Sat Aug 28th, 2010 at 05:48:01 AM EST
It has become almost universally accepted in Washington that government needs to work with the private sector in various capacities in order to function effectively. The track record from recent years suggests exactly the opposite.
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On last Sunday's "Meet the Press" Michigan governor Jennifer Granholm discussed the economy, and did so with an unmistakable emphasis:
smartly, strategically, surgically intervening to invest with the private sector
smartly intervening with the private sector to be able to do the breakthrough technologies that the private sector doesn't have the funds to be able to do
the government has to partner with the private sector to create jobs
we have 16 companies now in Michigan just in the past year because we partnered with the private sector
And with perhaps unintended accuracy:
Strategic investment with the private sector is what works in the 20th century.
That one of the more prominent Democratic officeholders in the nation took such pains to emphasize the need to partner with the private sector is very revealing. It goes way beyond, say, offering tax breaks to encourage outcomes that policymakers favor. In many cases (Granholm's illustration included) it means providing glorified bribes to get entrenched industries to ostensibly support goals it is openly hostile to. If government is going to get involved so directly, wouldn't it make more sense to identify promising new actors that have embraced those breakthrough technologies - and help them get across the valley of death?
Her comments are of a piece with the larger belief that government needs to have a warm and fuzzy relationship with large corporations. The reasoning for it usually goes something like this: If we cozy up to them and find out what they really want, they will be extra productive. They in turn will hire lots of new people, pay higher wages and return handsome profits to shareholders.
There never seems to be any consideration for what happens if instead they lay off people due to the productivity gains, drive their existing workforce harder, perhaps even endangering them, and funnel the profits into executive compensation. In a way it compares to trickle down economics: In both cases those at the lower end of the economic scale are supposed to be beneficiaries, and in both cases that end is achieved by showering the privileged with largesse and assuming they will share it.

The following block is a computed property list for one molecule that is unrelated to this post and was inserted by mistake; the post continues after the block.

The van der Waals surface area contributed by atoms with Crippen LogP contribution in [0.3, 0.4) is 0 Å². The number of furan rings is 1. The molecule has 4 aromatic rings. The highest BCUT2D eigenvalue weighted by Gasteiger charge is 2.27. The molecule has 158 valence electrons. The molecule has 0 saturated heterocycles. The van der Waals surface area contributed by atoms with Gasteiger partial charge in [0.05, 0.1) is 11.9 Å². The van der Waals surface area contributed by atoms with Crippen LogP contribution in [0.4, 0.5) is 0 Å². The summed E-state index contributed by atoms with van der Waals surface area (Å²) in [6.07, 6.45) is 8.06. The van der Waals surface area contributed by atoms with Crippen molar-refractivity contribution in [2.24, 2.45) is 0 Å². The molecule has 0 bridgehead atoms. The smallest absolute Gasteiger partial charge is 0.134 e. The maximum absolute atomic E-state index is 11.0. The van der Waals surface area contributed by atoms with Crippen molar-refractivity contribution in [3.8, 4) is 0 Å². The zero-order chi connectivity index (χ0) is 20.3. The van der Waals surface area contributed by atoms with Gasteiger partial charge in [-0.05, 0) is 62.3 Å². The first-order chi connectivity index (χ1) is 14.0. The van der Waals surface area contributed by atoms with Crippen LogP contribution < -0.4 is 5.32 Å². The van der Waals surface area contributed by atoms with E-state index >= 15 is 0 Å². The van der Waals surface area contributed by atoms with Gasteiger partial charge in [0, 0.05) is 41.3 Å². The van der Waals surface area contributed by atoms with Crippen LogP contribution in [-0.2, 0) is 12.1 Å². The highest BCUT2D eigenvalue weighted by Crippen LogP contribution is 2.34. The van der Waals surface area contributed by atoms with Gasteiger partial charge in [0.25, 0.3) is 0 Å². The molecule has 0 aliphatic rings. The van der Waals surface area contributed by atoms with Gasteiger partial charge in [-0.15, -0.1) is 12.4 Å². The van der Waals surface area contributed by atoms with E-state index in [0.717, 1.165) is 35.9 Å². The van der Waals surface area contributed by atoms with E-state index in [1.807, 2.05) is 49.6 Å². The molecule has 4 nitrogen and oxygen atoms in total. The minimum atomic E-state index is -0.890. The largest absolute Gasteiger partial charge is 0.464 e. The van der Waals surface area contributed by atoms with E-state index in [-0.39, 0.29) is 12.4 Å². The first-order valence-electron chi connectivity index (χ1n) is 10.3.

The eager-to-please attitude extends to the Food and Drug Administration (FDA), where its site proudly proclaims it "is interested in partnering with the stakeholders to further its public health mission." The latest revelations about the egg recall are just additional confirmation that the agency subordinates regulation to happy relations with an industry it is supposed to be monitoring.
These problems are not new, either. Perhaps the most egregious recent example came several years ago when then-Deputy Commissioner Lester Crawford testified: "Referring to the industry as a client or as a customer is sort of part of the new emphasis on stakeholder involvement." Crawford then went on to a brief but revealing stint as FDA head. The conflicts and perverse incentives that characterized his tenure can be seen at state and local levels too, with similarly unpleasant results.
There is sometimes a sinister aspect to these kinds of "collaborations." Even before 9/11 the government leaned on telecommunication companies to assist them in spying on citizens. Telecoms are free to hand their data over to the government - and the government does not need a search warrant. Clearly it is much more convenient for a private company to hand all its records over than to go in front of a judge and argue for the right to get a single individual's data.
Now that it is clear that there will be retaliation if they do not play ball, phone companies are downright eager to provide authorities with terribly useful tools for digging in to people's lives. The courts have pushed back in some cases, but the White House is aggressively moving to widen the pipeline of information flowing to the federal government. The continuity with the previous administration is unmistakable, and it suggests one of those dynamics that is not so much Democrat versus Republican but establishment versus outsider. After all, it makes life easier for everyone inside the Beltway if the lobbyists, regulators and politicians all get along splendidly.
Government should not have any kind of official position towards the private sector, and it certainly should not have the kind of solicitous stance it has so energetically cultivated in recent years. It should simply set up the rules, expect them to be followed, and regulate with all appropriate energy. Its stance should by default be neutral; for businesses and industries with a pattern of bad behavior it should become increasingly antagonistic. The risks of the friendlier approach are all too plain.